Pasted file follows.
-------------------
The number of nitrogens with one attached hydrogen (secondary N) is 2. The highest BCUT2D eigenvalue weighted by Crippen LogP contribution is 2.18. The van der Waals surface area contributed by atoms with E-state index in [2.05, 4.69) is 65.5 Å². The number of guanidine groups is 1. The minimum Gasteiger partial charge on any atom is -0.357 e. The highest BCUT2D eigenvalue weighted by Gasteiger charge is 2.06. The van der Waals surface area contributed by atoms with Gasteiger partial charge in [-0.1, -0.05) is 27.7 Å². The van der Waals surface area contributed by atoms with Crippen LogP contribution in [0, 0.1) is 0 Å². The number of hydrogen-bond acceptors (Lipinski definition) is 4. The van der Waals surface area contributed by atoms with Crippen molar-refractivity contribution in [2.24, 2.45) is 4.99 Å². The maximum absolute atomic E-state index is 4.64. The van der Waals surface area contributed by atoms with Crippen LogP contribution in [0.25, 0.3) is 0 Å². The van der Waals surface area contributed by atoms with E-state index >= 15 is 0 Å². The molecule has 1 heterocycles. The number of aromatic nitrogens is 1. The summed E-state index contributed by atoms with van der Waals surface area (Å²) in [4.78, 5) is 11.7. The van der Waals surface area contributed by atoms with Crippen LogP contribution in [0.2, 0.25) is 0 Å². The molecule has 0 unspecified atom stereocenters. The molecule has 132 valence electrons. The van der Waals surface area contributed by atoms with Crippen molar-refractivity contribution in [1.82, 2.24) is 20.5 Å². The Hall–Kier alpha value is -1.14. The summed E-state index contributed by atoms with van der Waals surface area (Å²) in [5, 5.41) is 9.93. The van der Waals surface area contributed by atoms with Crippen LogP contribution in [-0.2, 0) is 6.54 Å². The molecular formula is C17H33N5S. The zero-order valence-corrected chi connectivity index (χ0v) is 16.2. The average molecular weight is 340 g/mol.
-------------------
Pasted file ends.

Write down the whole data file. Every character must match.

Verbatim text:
The number of nitrogens with one attached hydrogen (secondary N) is 2. The highest BCUT2D eigenvalue weighted by Crippen LogP contribution is 2.18. The van der Waals surface area contributed by atoms with E-state index in [2.05, 4.69) is 65.5 Å². The number of guanidine groups is 1. The minimum Gasteiger partial charge on any atom is -0.357 e. The highest BCUT2D eigenvalue weighted by Gasteiger charge is 2.06. The van der Waals surface area contributed by atoms with Gasteiger partial charge in [-0.1, -0.05) is 27.7 Å². The van der Waals surface area contributed by atoms with Crippen LogP contribution in [0, 0.1) is 0 Å². The number of hydrogen-bond acceptors (Lipinski definition) is 4. The van der Waals surface area contributed by atoms with Crippen molar-refractivity contribution in [2.24, 2.45) is 4.99 Å². The maximum absolute atomic E-state index is 4.64. The van der Waals surface area contributed by atoms with Crippen LogP contribution in [0.25, 0.3) is 0 Å². The van der Waals surface area contributed by atoms with E-state index >= 15 is 0 Å². The molecule has 1 heterocycles. The number of aromatic nitrogens is 1. The summed E-state index contributed by atoms with van der Waals surface area (Å²) in [4.78, 5) is 11.7. The van der Waals surface area contributed by atoms with Crippen LogP contribution in [0.2, 0.25) is 0 Å². The molecule has 0 unspecified atom stereocenters. The molecule has 132 valence electrons. The van der Waals surface area contributed by atoms with Crippen molar-refractivity contribution in [1.82, 2.24) is 20.5 Å². The Hall–Kier alpha value is -1.14. The summed E-state index contributed by atoms with van der Waals surface area (Å²) in [5, 5.41) is 9.93. The van der Waals surface area contributed by atoms with Crippen LogP contribution in [-0.2, 0) is 6.54 Å². The molecular formula is C17H33N5S. The zero-order valence-corrected chi connectivity index (χ0v) is 16.2. The average molecular weight is 340 g/mol.